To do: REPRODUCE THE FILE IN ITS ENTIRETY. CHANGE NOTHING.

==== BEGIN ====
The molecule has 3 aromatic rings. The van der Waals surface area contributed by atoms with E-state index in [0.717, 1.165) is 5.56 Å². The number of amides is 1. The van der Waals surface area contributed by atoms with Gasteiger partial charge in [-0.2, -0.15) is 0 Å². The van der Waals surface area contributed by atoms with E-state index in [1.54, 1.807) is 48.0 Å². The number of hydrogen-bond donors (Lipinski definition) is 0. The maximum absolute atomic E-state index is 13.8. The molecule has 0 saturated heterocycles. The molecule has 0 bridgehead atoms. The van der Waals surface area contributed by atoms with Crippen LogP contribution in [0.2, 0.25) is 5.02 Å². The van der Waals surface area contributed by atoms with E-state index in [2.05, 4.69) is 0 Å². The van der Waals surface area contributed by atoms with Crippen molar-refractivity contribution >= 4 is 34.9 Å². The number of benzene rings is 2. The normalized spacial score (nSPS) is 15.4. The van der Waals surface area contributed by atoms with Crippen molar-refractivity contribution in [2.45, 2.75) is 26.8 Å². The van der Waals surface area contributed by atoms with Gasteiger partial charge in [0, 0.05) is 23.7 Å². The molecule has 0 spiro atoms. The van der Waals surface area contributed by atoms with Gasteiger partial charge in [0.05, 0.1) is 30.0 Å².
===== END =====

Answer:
The molecule has 3 aromatic rings. The van der Waals surface area contributed by atoms with E-state index in [0.717, 1.165) is 5.56 Å². The number of amides is 1. The van der Waals surface area contributed by atoms with Gasteiger partial charge in [-0.2, -0.15) is 0 Å². The van der Waals surface area contributed by atoms with E-state index in [1.54, 1.807) is 48.0 Å². The number of hydrogen-bond donors (Lipinski definition) is 0. The maximum absolute atomic E-state index is 13.8. The molecule has 0 saturated heterocycles. The molecule has 0 bridgehead atoms. The van der Waals surface area contributed by atoms with Crippen LogP contribution in [0.2, 0.25) is 5.02 Å². The van der Waals surface area contributed by atoms with E-state index in [2.05, 4.69) is 0 Å². The van der Waals surface area contributed by atoms with Crippen molar-refractivity contribution >= 4 is 34.9 Å². The number of benzene rings is 2. The normalized spacial score (nSPS) is 15.4. The van der Waals surface area contributed by atoms with Crippen molar-refractivity contribution in [2.45, 2.75) is 26.8 Å². The van der Waals surface area contributed by atoms with Gasteiger partial charge in [0, 0.05) is 23.7 Å². The molecule has 0 spiro atoms. The van der Waals surface area contributed by atoms with Gasteiger partial charge in [0.05, 0.1) is 30.0 Å².